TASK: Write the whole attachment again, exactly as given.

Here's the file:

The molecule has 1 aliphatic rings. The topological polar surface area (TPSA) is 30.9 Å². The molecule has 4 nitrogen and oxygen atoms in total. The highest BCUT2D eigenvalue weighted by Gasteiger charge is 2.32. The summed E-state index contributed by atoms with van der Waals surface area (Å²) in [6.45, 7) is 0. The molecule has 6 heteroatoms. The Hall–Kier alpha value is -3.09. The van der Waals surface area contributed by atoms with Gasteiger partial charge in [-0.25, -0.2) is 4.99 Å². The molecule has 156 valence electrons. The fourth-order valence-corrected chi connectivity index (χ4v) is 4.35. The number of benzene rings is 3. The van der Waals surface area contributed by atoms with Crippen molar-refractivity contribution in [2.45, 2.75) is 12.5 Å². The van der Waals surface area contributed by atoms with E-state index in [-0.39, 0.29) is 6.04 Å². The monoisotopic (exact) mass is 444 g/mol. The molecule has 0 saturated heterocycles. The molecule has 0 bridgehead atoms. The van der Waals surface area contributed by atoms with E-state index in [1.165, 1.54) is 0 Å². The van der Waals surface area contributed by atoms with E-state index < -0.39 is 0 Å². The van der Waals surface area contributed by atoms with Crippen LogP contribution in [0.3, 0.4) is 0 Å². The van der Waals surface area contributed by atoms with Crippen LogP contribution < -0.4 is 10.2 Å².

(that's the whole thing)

The molecule has 1 aliphatic rings. The topological polar surface area (TPSA) is 30.9 Å². The molecule has 4 nitrogen and oxygen atoms in total. The highest BCUT2D eigenvalue weighted by Gasteiger charge is 2.32. The summed E-state index contributed by atoms with van der Waals surface area (Å²) in [6.45, 7) is 0. The molecule has 6 heteroatoms. The Hall–Kier alpha value is -3.09. The van der Waals surface area contributed by atoms with Gasteiger partial charge in [-0.25, -0.2) is 4.99 Å². The molecule has 156 valence electrons. The fourth-order valence-corrected chi connectivity index (χ4v) is 4.35. The number of benzene rings is 3. The van der Waals surface area contributed by atoms with Crippen molar-refractivity contribution in [2.45, 2.75) is 12.5 Å². The van der Waals surface area contributed by atoms with E-state index in [-0.39, 0.29) is 6.04 Å². The monoisotopic (exact) mass is 444 g/mol. The molecule has 0 saturated heterocycles. The molecule has 0 bridgehead atoms. The van der Waals surface area contributed by atoms with E-state index in [1.165, 1.54) is 0 Å². The van der Waals surface area contributed by atoms with E-state index < -0.39 is 0 Å². The van der Waals surface area contributed by atoms with Crippen LogP contribution in [0.3, 0.4) is 0 Å². The van der Waals surface area contributed by atoms with Crippen LogP contribution < -0.4 is 10.2 Å².